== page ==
How can I rectify that fact with the ideals of my city? It’ll take some finagling and some special fictional moments to alter that timeline. Autumn will be quite an exception for the state, and it’ll be the characters that bring about that change.

The Past

I talk a lot about history and the importance of incorporating it into this project. When artists and writers create new worlds, they have the freedom to add whatever historical events they need to support their modern society.

I’ve chosen to rely on regional timelines to build my city. I can’t contain my fascination with it, but my goal is not to be a strict historian. I want to create. I’m looking to take real people and mold them into new characters; to look at real events and movements and to weave them into my city’s history.

The past, specifically the American story, is an important aspect of the way Autumn evolves and exists in modern times.


The music, art, food, and entertainment of Virginia is rich and unique, but it’s not the only culture I love. Like the diversity argument, I’m planning to bring in new groups of people to add to the mixture of cultures in Autumn. These will be expressed in various ways like restaurants, festivals, characters, etc.

Bluegrass and Tejano music together!? If I love it, it’ll find a way into the local mix.


Here’s where I have the most freedom. The characters are my pawns to do with what I please. I can exert pain and suffering or pleasure depending on where I think the story needs to progress. They may represent people I know or historical figures, but they are the voices through which I express my ideas.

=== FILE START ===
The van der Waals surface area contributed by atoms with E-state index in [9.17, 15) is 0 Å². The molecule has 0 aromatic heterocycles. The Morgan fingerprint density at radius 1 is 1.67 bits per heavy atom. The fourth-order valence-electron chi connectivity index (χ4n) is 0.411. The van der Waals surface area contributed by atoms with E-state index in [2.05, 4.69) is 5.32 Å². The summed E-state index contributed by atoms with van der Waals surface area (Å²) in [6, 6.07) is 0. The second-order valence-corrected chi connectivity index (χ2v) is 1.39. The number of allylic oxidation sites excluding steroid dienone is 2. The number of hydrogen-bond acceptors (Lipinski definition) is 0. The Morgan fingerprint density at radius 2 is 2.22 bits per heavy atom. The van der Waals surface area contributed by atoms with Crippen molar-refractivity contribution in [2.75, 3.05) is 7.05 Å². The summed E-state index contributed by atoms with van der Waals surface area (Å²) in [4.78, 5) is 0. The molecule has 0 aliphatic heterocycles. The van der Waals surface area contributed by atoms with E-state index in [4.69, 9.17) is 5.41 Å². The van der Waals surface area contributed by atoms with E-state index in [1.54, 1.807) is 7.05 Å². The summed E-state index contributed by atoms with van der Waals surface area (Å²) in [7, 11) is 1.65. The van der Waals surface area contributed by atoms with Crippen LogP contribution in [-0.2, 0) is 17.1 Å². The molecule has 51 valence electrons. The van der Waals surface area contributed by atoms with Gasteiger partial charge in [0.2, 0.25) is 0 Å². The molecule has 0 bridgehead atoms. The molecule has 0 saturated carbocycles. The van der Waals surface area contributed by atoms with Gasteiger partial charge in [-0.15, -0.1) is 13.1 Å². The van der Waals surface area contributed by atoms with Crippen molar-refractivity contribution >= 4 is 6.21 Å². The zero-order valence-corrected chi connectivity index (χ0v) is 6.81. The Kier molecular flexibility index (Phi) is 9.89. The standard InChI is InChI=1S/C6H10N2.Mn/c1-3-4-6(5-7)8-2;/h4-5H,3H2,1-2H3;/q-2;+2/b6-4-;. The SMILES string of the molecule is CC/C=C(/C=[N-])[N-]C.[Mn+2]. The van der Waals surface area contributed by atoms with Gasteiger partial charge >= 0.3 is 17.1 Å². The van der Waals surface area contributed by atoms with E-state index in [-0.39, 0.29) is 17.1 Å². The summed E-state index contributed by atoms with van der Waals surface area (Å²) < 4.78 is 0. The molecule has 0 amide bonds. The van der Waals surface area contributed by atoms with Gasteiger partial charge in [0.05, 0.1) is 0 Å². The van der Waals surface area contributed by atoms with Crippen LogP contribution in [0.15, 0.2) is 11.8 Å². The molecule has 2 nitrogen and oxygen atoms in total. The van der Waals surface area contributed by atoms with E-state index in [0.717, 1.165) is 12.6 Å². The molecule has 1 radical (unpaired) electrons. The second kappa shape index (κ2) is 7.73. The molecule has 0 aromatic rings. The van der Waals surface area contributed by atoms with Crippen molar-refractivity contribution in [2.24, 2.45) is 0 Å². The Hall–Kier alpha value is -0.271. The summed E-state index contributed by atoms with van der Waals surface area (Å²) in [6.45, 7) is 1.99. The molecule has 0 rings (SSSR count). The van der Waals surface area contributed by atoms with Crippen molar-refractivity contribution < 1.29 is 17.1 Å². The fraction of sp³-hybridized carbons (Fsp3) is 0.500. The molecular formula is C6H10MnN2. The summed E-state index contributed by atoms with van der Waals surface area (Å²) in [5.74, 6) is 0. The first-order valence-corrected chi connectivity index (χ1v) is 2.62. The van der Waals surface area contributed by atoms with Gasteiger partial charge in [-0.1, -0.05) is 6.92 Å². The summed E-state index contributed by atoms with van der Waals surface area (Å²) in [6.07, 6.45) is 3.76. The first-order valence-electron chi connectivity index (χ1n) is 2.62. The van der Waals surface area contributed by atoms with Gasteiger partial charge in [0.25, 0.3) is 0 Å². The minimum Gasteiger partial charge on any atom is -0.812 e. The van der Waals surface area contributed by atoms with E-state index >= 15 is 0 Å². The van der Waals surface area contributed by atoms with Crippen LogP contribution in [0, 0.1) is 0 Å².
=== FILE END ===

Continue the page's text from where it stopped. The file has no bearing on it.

I get to play with good and bad, right and wrong, privileged and underrepresented figures. This is where the stories flourish. Tycoons, union workers, activists, students, mayors, gardeners, civil servants, immigrants, tourists…

The Future

What’s in store for the future of Autumn? Hey now, let’s not get ahead of ourselves. I’m very cautious about depicting the progress of a city ahead of the present for one reason – it will become dated.

You look at artwork that predicted the world in 1900 and you’ll find horse and carriages next to zeppelins. I really would like to delve a few years ahead of time for the story so I don’t have to alter too much of our past, but it can’t be so far ahead that it falls beyond our visible horizon.

We live in a very unpredictable time right now with technology advancing so fast. I’d like to concentrate on using our past lessons to create a present world we’d like to live in.

My Utopia

This may be the most difficult idea to explain clearly. I consider Autumn to be my utopia project, but it is not a utopia.

I remember in school, we would occasionally have a project where we were instructed to create our perfect world. Some had amusement parks, others had Kool-Aid water fountains everywhere. Whatever the case, we added things we loved without understanding the consequences of those additions. We may have not realized that building an amusement park required demolishing natural land or might lead to noise for local residents. And Kool-Aid fountains? Think about the sanitary aspects of that or the dental effects of a constant flow of sugar water to children.

My point is that it’s hard to separate wants and needs when thinking about the perfect place. I’ve come to a realization, also, that humans will always be at least partially unhappy with their lives. We always find ways to complain no matter how much joy we have in our lives. It’s natural. Make a trip to the “happiest place on earth” and tell me there aren’t plenty of frustrated parents who are constantly complaining.

Autumn will not be a Shangri-La with perfect people walking around with smiles plastered to their faces.

So what is my utopia exactly? It’s the infrastructure; the successful long term projects of society. The buildings, programs, and organizations that create a framework for being happy in life. These provide the best opportunity to live with the focus of community and improvement.